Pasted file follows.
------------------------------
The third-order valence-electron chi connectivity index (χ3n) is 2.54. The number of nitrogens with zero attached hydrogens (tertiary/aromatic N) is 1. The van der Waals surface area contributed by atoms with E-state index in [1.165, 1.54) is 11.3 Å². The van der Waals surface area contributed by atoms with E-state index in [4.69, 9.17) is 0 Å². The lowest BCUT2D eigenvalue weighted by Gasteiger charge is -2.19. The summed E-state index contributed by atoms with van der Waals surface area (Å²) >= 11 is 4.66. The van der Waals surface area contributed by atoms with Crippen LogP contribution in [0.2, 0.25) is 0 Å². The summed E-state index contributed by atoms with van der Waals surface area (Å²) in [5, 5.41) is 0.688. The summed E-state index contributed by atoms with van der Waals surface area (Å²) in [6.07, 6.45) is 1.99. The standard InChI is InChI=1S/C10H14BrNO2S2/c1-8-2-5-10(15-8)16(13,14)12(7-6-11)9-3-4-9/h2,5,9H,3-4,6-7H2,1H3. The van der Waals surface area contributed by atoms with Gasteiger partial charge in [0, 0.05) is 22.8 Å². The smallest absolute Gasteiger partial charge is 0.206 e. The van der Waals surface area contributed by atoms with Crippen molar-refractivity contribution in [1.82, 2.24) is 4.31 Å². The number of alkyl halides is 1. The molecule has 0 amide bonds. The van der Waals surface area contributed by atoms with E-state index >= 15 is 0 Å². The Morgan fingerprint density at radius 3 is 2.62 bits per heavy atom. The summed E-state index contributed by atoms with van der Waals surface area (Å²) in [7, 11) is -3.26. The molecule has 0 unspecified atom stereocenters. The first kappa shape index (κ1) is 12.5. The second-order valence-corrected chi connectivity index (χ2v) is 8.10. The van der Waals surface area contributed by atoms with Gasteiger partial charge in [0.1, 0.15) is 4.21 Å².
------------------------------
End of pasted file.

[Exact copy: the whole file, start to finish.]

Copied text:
The third-order valence-electron chi connectivity index (χ3n) is 2.54. The number of nitrogens with zero attached hydrogens (tertiary/aromatic N) is 1. The van der Waals surface area contributed by atoms with E-state index in [1.165, 1.54) is 11.3 Å². The van der Waals surface area contributed by atoms with E-state index in [4.69, 9.17) is 0 Å². The lowest BCUT2D eigenvalue weighted by Gasteiger charge is -2.19. The summed E-state index contributed by atoms with van der Waals surface area (Å²) >= 11 is 4.66. The van der Waals surface area contributed by atoms with Crippen LogP contribution in [0.2, 0.25) is 0 Å². The summed E-state index contributed by atoms with van der Waals surface area (Å²) in [5, 5.41) is 0.688. The summed E-state index contributed by atoms with van der Waals surface area (Å²) in [6.07, 6.45) is 1.99. The standard InChI is InChI=1S/C10H14BrNO2S2/c1-8-2-5-10(15-8)16(13,14)12(7-6-11)9-3-4-9/h2,5,9H,3-4,6-7H2,1H3. The van der Waals surface area contributed by atoms with Gasteiger partial charge in [0, 0.05) is 22.8 Å². The smallest absolute Gasteiger partial charge is 0.206 e. The van der Waals surface area contributed by atoms with Crippen molar-refractivity contribution in [1.82, 2.24) is 4.31 Å². The number of alkyl halides is 1. The molecule has 0 amide bonds. The van der Waals surface area contributed by atoms with E-state index >= 15 is 0 Å². The Morgan fingerprint density at radius 3 is 2.62 bits per heavy atom. The summed E-state index contributed by atoms with van der Waals surface area (Å²) in [7, 11) is -3.26. The molecule has 0 unspecified atom stereocenters. The first kappa shape index (κ1) is 12.5. The second-order valence-corrected chi connectivity index (χ2v) is 8.10. The van der Waals surface area contributed by atoms with Gasteiger partial charge in [0.1, 0.15) is 4.21 Å².